Thursday, November 3, 2005
It's an oft-repeated scenario: an offer is made for a company at a premium to its market price, and a few days later the SEC files a suit in the U.S. District Court for the Southern District of New York (effectively its home court) for a freeze on brokerage accounts through which options in the target were purchased right before the announcement. The latest example is a suit filed over the purchase of 10,000 call options in Placer Dome 5-6 days before Barrick Gold announced an unsolicited $9.2 billion bid for the company on Oct. 31. Placer Dome's stock increased by 20%, and the options increased in value by $1.9 million. Needless to say, the options market makers for Placer Dome raised the roof over that kind of gain in only a few trading days, and the SEC responded by filing an emergency action to freeze the accounts. According to a Bloomberg story (here), the trading was through accounts at a Swiss asset management firm, and it is unlikely the true owners will identify themselves any time soon. Once again, it's not free money, but it's awfully tempting to reach for it. (ph)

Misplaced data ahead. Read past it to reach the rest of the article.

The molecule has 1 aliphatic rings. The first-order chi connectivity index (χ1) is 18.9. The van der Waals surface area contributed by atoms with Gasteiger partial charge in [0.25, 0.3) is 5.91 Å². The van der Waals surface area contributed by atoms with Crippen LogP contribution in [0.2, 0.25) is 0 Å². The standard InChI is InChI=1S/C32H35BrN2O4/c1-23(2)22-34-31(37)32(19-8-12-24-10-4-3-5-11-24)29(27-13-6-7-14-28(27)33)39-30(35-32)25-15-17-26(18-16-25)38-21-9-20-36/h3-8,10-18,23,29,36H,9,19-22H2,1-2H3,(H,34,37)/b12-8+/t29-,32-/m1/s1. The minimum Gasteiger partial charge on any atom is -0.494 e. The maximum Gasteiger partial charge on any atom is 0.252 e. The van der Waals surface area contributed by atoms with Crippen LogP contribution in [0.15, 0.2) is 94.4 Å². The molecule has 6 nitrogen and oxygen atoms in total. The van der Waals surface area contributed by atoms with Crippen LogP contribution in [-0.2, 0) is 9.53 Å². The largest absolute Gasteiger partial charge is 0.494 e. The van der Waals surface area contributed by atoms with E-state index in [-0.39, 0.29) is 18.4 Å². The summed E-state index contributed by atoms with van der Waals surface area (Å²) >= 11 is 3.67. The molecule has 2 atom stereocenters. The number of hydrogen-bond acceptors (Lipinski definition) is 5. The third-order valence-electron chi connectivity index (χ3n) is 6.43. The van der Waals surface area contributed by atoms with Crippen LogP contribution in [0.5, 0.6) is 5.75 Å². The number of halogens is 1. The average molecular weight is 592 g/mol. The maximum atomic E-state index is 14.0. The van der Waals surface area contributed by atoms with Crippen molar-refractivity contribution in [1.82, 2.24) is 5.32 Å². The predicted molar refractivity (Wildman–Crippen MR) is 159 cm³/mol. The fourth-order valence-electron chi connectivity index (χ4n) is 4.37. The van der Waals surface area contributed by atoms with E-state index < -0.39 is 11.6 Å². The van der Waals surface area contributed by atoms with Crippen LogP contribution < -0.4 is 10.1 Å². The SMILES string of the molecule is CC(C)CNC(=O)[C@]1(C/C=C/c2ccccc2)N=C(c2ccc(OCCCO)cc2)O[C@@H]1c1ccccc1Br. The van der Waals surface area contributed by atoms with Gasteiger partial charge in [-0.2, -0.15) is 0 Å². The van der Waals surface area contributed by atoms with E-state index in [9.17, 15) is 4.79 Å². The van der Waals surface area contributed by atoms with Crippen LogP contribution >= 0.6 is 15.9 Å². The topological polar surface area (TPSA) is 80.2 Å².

UPDATE: The SEC Litigation Release is now available (here), and it states:
The Commission further alleges that on October 25 and 26, while in possession of material, nonpublic information regarding this acquisition offer, the Unknown Purchasers, using overseas accounts, purchased over 10,000 call option contracts for Placer stock in an account at a broker-dealer in the United States. As the complaint alleges, over 5,000 call option contracts were "out of the money" and set to expire in November, within weeks of the purchase date. The complaint further alleges that, as a result of the increase in price of Placer stock following the Announcement, the unrealized illicit profits on these option contracts total over $1.9 million.
Large purchases of out-of-the-money call options + $1.9 million in profits almost overnight = SEC TRO. (ph)